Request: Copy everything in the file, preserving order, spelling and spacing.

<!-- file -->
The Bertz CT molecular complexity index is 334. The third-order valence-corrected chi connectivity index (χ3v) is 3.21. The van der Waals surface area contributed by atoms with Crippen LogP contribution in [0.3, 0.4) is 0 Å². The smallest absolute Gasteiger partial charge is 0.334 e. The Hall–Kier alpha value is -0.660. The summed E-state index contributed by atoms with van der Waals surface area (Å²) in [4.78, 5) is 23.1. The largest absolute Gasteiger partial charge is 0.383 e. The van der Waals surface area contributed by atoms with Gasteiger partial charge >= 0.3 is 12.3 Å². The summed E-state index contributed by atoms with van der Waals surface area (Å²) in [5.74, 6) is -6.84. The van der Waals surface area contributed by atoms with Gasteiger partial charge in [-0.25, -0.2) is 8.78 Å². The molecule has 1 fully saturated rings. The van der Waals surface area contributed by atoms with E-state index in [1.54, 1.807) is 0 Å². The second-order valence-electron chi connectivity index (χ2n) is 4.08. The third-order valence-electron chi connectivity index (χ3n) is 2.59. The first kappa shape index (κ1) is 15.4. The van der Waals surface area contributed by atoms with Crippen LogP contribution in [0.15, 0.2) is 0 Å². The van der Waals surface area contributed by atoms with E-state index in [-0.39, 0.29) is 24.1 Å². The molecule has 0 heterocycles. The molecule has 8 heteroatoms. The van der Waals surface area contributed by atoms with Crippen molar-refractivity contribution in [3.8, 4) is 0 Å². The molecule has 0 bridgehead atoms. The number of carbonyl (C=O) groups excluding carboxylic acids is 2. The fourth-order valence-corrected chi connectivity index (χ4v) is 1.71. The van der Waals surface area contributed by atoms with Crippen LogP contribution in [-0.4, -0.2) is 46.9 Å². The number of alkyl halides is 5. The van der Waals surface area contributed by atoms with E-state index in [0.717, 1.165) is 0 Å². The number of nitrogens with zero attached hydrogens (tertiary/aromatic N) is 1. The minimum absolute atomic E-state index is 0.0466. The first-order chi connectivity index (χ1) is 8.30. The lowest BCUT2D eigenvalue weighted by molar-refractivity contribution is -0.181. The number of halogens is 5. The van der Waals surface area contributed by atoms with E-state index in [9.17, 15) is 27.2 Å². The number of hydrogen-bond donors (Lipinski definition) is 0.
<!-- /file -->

The Bertz CT molecular complexity index is 334. The third-order valence-corrected chi connectivity index (χ3v) is 3.21. The van der Waals surface area contributed by atoms with Crippen LogP contribution in [0.3, 0.4) is 0 Å². The smallest absolute Gasteiger partial charge is 0.334 e. The Hall–Kier alpha value is -0.660. The summed E-state index contributed by atoms with van der Waals surface area (Å²) in [4.78, 5) is 23.1. The largest absolute Gasteiger partial charge is 0.383 e. The van der Waals surface area contributed by atoms with Gasteiger partial charge >= 0.3 is 12.3 Å². The summed E-state index contributed by atoms with van der Waals surface area (Å²) in [5.74, 6) is -6.84. The van der Waals surface area contributed by atoms with Gasteiger partial charge in [-0.25, -0.2) is 8.78 Å². The molecule has 1 fully saturated rings. The van der Waals surface area contributed by atoms with E-state index in [1.54, 1.807) is 0 Å². The second-order valence-electron chi connectivity index (χ2n) is 4.08. The third-order valence-electron chi connectivity index (χ3n) is 2.59. The first kappa shape index (κ1) is 15.4. The van der Waals surface area contributed by atoms with Crippen LogP contribution in [0.15, 0.2) is 0 Å². The van der Waals surface area contributed by atoms with E-state index in [-0.39, 0.29) is 24.1 Å². The molecule has 0 heterocycles. The molecule has 8 heteroatoms. The van der Waals surface area contributed by atoms with Crippen molar-refractivity contribution in [3.8, 4) is 0 Å². The molecule has 0 bridgehead atoms. The number of carbonyl (C=O) groups excluding carboxylic acids is 2. The fourth-order valence-corrected chi connectivity index (χ4v) is 1.71. The van der Waals surface area contributed by atoms with Crippen LogP contribution in [-0.4, -0.2) is 46.9 Å². The number of alkyl halides is 5. The van der Waals surface area contributed by atoms with E-state index in [0.717, 1.165) is 0 Å². The number of nitrogens with zero attached hydrogens (tertiary/aromatic N) is 1. The minimum absolute atomic E-state index is 0.0466. The first-order chi connectivity index (χ1) is 8.30. The lowest BCUT2D eigenvalue weighted by molar-refractivity contribution is -0.181. The number of halogens is 5. The van der Waals surface area contributed by atoms with E-state index in [9.17, 15) is 27.2 Å². The number of hydrogen-bond donors (Lipinski definition) is 0.